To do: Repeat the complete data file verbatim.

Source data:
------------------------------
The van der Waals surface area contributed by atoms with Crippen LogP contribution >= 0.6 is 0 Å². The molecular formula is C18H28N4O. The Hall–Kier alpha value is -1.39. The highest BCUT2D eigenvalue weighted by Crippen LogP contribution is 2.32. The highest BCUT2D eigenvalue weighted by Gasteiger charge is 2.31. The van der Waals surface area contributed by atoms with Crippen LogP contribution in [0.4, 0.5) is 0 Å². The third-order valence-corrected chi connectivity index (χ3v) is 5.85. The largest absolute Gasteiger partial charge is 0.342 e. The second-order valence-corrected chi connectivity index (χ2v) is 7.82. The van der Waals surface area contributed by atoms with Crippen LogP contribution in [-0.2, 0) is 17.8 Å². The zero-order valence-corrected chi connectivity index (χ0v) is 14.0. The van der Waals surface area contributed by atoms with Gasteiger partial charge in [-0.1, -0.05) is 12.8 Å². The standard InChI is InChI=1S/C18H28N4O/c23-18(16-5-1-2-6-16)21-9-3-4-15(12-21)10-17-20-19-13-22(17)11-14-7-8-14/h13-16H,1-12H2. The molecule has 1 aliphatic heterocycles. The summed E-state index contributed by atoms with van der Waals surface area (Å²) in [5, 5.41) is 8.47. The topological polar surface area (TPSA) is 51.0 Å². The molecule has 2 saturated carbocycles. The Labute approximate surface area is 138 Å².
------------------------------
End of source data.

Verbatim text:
The van der Waals surface area contributed by atoms with Crippen LogP contribution >= 0.6 is 0 Å². The molecular formula is C18H28N4O. The Hall–Kier alpha value is -1.39. The highest BCUT2D eigenvalue weighted by Crippen LogP contribution is 2.32. The highest BCUT2D eigenvalue weighted by Gasteiger charge is 2.31. The van der Waals surface area contributed by atoms with Crippen LogP contribution in [0.4, 0.5) is 0 Å². The third-order valence-corrected chi connectivity index (χ3v) is 5.85. The largest absolute Gasteiger partial charge is 0.342 e. The second-order valence-corrected chi connectivity index (χ2v) is 7.82. The van der Waals surface area contributed by atoms with Crippen LogP contribution in [-0.2, 0) is 17.8 Å². The zero-order valence-corrected chi connectivity index (χ0v) is 14.0. The van der Waals surface area contributed by atoms with Gasteiger partial charge in [-0.1, -0.05) is 12.8 Å². The standard InChI is InChI=1S/C18H28N4O/c23-18(16-5-1-2-6-16)21-9-3-4-15(12-21)10-17-20-19-13-22(17)11-14-7-8-14/h13-16H,1-12H2. The molecule has 1 aliphatic heterocycles. The summed E-state index contributed by atoms with van der Waals surface area (Å²) in [5, 5.41) is 8.47. The topological polar surface area (TPSA) is 51.0 Å². The molecule has 2 saturated carbocycles. The Labute approximate surface area is 138 Å².